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Opinion- Farming has to welcome change

Brexit

Richard Price, director of farming and commercial events, Lowther Estates

 

The future is going to be about embracing challenges and opportunities and being ready to make changes. And what is going to be fundamental to every farming business is how it manages its structure, staff and recruitment. We need to develop a streamlined, profitable business allowing us to reinvest in order to remain sustainable.

 

At Lowther Estates we operate a mixed farming business comprising 1,500 hectares (3,700 acres) run by an able four-strong team. I manage from top to the bottom.

 

I believe every farm business, whether it is family owned or a limited company, shares the same issues, including market volatility and low prices.

 

Consequently, continually going back to basics, defining objectives and examining the true costs of production prior to implementation of any changes are vital to profitability. You need to be honest about what you want to do, why and how.

 

Professional staff management is something we can all do. ‘People work for people’ is one of my mantras, so two-way communication is vital. Try to understand the priorities of your staff and make them fully aware of your expectations.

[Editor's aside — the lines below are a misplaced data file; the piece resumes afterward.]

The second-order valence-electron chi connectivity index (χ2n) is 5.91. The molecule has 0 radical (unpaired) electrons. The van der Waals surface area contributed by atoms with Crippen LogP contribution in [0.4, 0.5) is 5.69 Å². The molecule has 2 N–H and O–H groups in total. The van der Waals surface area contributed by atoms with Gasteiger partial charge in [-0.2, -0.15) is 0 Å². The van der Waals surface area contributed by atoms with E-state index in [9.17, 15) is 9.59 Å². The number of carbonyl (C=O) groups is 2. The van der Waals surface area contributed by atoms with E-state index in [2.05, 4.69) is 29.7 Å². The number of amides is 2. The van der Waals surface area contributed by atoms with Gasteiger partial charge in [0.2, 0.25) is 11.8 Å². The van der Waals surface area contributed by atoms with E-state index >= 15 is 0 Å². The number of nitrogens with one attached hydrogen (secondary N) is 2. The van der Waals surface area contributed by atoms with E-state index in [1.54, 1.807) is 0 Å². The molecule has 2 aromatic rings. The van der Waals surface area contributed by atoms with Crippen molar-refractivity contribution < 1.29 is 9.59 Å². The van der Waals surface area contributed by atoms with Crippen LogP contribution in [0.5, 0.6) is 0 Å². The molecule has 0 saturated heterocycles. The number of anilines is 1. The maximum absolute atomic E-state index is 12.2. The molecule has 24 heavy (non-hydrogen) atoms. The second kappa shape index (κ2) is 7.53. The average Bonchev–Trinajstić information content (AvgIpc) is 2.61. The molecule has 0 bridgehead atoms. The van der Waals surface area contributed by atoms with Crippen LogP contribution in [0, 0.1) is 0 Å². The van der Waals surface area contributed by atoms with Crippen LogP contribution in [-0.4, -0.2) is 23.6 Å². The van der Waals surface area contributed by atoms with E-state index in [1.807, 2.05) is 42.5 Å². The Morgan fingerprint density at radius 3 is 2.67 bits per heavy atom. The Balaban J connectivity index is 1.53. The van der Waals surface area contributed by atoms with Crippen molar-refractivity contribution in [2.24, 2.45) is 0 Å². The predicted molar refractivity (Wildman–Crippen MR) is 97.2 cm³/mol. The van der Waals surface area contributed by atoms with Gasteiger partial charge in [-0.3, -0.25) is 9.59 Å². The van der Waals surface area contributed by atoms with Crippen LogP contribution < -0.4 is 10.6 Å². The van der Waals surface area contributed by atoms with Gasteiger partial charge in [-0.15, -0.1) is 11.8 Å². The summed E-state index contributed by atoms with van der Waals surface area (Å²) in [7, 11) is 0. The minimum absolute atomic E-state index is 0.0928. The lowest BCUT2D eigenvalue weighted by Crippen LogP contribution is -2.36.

I aim to meet with each team member on a daily basis. We stage weekly team meetings and frequent ‘hands on’ workshop training. Staff often have to collaborate. Cumbrian weather is volatile and challenging, so this team approach and attention to detail are crucial.

 

We reward with an up-front package, accompanied by non-monetary bonuses. I believe involvement and respect are worth a great deal more.

 

Agriculture needs to attract the best next generation farmers. However, to succeed the industry requires better marketing to promote the fact it is modern, dynamic and highly technical, and a high degree of wide angled thinking is essential.

 

Farming businesses can play their own role preparing our future farmers and farm managers by knowledge sharing and offering work placements to college students. Along with other Cumbrian farmers, we engage with some keen agricultural apprentices from our local college, Newton Rigg.

 

There is a plethora of courses to help career progression, including Professional Agriculturalist (P.Agric), a national benchmark recognising the professional skills in the sector and I am proud to have been awarded this qualification.

 

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Richard Price is part of a line-up of speakers presenting at the National Farm Management Conference, organised by the Institute of Agriculture Management (IAgrM) and staged at The Royal Society, London, on November 23.

Farmers Guardian
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